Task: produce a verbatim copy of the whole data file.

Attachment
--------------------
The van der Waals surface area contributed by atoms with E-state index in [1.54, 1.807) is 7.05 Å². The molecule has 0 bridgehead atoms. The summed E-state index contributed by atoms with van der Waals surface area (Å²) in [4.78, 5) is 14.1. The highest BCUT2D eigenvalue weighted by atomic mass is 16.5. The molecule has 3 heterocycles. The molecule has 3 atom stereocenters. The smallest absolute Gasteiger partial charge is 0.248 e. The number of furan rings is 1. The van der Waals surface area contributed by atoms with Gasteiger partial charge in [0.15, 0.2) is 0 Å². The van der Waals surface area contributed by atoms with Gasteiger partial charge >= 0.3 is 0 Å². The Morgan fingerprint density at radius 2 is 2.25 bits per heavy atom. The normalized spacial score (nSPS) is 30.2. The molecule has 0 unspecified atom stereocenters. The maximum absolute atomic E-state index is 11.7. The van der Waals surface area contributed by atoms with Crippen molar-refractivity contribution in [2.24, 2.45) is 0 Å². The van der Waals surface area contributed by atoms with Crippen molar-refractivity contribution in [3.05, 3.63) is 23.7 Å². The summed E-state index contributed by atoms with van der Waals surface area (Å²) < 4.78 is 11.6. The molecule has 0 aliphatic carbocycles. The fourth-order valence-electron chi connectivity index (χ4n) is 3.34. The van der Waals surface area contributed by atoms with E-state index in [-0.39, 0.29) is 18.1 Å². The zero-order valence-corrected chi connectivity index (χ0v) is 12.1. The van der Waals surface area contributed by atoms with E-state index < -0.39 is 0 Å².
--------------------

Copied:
The van der Waals surface area contributed by atoms with E-state index in [1.54, 1.807) is 7.05 Å². The molecule has 0 bridgehead atoms. The summed E-state index contributed by atoms with van der Waals surface area (Å²) in [4.78, 5) is 14.1. The highest BCUT2D eigenvalue weighted by atomic mass is 16.5. The molecule has 3 heterocycles. The molecule has 3 atom stereocenters. The smallest absolute Gasteiger partial charge is 0.248 e. The number of furan rings is 1. The van der Waals surface area contributed by atoms with Gasteiger partial charge in [0.15, 0.2) is 0 Å². The van der Waals surface area contributed by atoms with Gasteiger partial charge >= 0.3 is 0 Å². The Morgan fingerprint density at radius 2 is 2.25 bits per heavy atom. The normalized spacial score (nSPS) is 30.2. The molecule has 0 unspecified atom stereocenters. The maximum absolute atomic E-state index is 11.7. The van der Waals surface area contributed by atoms with Crippen molar-refractivity contribution in [2.24, 2.45) is 0 Å². The van der Waals surface area contributed by atoms with Crippen molar-refractivity contribution in [3.05, 3.63) is 23.7 Å². The summed E-state index contributed by atoms with van der Waals surface area (Å²) < 4.78 is 11.6. The molecule has 0 aliphatic carbocycles. The fourth-order valence-electron chi connectivity index (χ4n) is 3.34. The van der Waals surface area contributed by atoms with E-state index in [-0.39, 0.29) is 18.1 Å². The zero-order valence-corrected chi connectivity index (χ0v) is 12.1. The van der Waals surface area contributed by atoms with E-state index < -0.39 is 0 Å².